How to refresh your translation career in the fall

How to refresh your translation careerFall always brings memories of “back to school”, or even “back to business”. Summer vacations over, now it’s time to get back to work. Put the pedal to the metal. Get the nose to the grindstone. Refresh your translation career. But how?

There are many language refresher tips and tools for polyglots. If you want a real challenge, I would suggest looking at translation and interpretation careers in the United Nations (UN) system. Beyond the personal satisfaction of contributing to making a better world, a UN translation career is one of the most profitable careers for polyglots.

If you do not want to work for the United Nations, I still recommend taking the UN language competency exam (LCE) just to make yourself more marketable in your translation job.

I recently sat for the first part of the infamous LCE. Surprisingly, taking the exam was not nearly as hard as figuring out how to register for it!

Here are some simple facts to help you through the process. The official United Nations LCE website has all of the information, though ironically not presented clearly.

1. Check your credentials

The six official UN languages are: Arabic, Chinese, English, French, Russian and Spanish. You must have “a perfect command of one of these languages and excellent knowledge of at least one other.” The exception is German, for which the UN has a small unit in NYC. German speakers need only one other official UN language.

To be clear: to sit for most LCE options, you need mother tongue in one of the six, PLUS another two. For example, you are French mother tongue with perfect command of Spanish and excellent knowledge of Russian.

2. Decide on what kind of exam you want to take

There are exams for translation and interpretation. There are also exams custom made for copywriters and editors, as well as other specific skill sets. Make sure to read though the options and select your exam(s) carefully based on your desired translation career.

3. Check the exam schedule

The LCE website updates exam dates, the first part of which are taken on-line.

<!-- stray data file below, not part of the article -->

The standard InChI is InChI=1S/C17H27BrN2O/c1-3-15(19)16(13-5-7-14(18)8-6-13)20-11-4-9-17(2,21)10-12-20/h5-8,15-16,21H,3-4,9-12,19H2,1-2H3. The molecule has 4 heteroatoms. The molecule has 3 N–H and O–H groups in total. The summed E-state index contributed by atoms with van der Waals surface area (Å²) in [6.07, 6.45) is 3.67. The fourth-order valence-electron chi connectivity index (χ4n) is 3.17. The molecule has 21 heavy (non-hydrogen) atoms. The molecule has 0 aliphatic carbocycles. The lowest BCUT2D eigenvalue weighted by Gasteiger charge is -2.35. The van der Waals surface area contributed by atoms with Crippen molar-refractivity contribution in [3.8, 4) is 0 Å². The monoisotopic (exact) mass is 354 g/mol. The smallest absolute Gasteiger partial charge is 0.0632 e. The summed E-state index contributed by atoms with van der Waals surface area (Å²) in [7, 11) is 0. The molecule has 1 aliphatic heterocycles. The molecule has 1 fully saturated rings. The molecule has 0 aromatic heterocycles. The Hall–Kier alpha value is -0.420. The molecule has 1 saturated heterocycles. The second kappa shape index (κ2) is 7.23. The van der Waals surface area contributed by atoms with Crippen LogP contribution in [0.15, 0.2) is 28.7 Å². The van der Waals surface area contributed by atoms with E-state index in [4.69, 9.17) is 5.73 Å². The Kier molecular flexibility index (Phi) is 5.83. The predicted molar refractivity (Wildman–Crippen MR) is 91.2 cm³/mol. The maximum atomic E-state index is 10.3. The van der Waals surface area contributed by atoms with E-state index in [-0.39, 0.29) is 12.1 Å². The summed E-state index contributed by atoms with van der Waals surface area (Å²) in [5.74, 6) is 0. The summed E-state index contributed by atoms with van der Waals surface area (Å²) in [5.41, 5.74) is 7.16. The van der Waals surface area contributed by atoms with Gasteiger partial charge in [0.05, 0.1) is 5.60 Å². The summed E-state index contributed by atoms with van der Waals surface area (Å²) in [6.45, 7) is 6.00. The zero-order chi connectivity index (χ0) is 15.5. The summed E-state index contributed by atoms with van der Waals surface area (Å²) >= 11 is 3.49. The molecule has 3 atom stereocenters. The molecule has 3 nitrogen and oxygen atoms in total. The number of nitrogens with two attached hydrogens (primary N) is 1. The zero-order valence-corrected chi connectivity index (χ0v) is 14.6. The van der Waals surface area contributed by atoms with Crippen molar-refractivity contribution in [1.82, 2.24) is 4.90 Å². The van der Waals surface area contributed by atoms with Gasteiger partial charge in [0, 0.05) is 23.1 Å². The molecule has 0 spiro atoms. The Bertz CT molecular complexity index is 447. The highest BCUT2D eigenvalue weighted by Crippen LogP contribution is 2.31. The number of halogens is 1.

The website is not updated regularly, nor does it offer a notification service. I suggest checking it every day if you are serious about bringing your translation career up to the next level.

4. Apply to take the exam

Similar to a job application, you must apply to the exam to gain a virtual seat. Do not underestimate how long it will take you to complete this application! Make it stand out!

The LCE website walks you through the steps to set up your online profile and application.

5. Preparing for the exam

If you search the internet hard enough, there are examples of the LCE individual components on-line. The website prepares you only in that it stipulates what kind of texts will be presented. So far in 2017, it has either been “legal” or “economic” texts, all related to international development documents.

While the LCE website says it is not necessary, I would highly recommend studying the UN style guide and manuals beforehand. These are all available on-line.

Like any boost to your translation career, I recommend immersing yourself in the languages you choose.

In this case, not just any media or company will do. Focus on United Nations documents and films and find yourself a language meet-up with humanitarian professionals in it. You will need to be familiar with humanitarian terminology and constructs if you want to make it through!

6. Taking the first part of the exam

Treat the LCE like any major exam or presentation in your life.

I found the exam exhausting and a bit grueling, even if I love translation! You are under time restrictions and of course mental pressure. Lucky for me I was in a time zone only four hours ahead of NYC. You may end up having to take the exam in the wee hours of the night.

Get good rest the night before. Make sure you have access to plenty of water and healthy food to quickly eat on breaks between the exam sections.

Last words of advice: be ready with the email address where you need to immediately report any technical glitches. I was working on a very slow internet speed, I recommend not doing that! All technical information is sent beforehand in terms of what you need.

7. Results

Perhaps needless-to-say, but the United Nations system can be quite slow. Check back on the LCE website for test results, and be prepared to wait. Refreshing your translation career this way will be slow.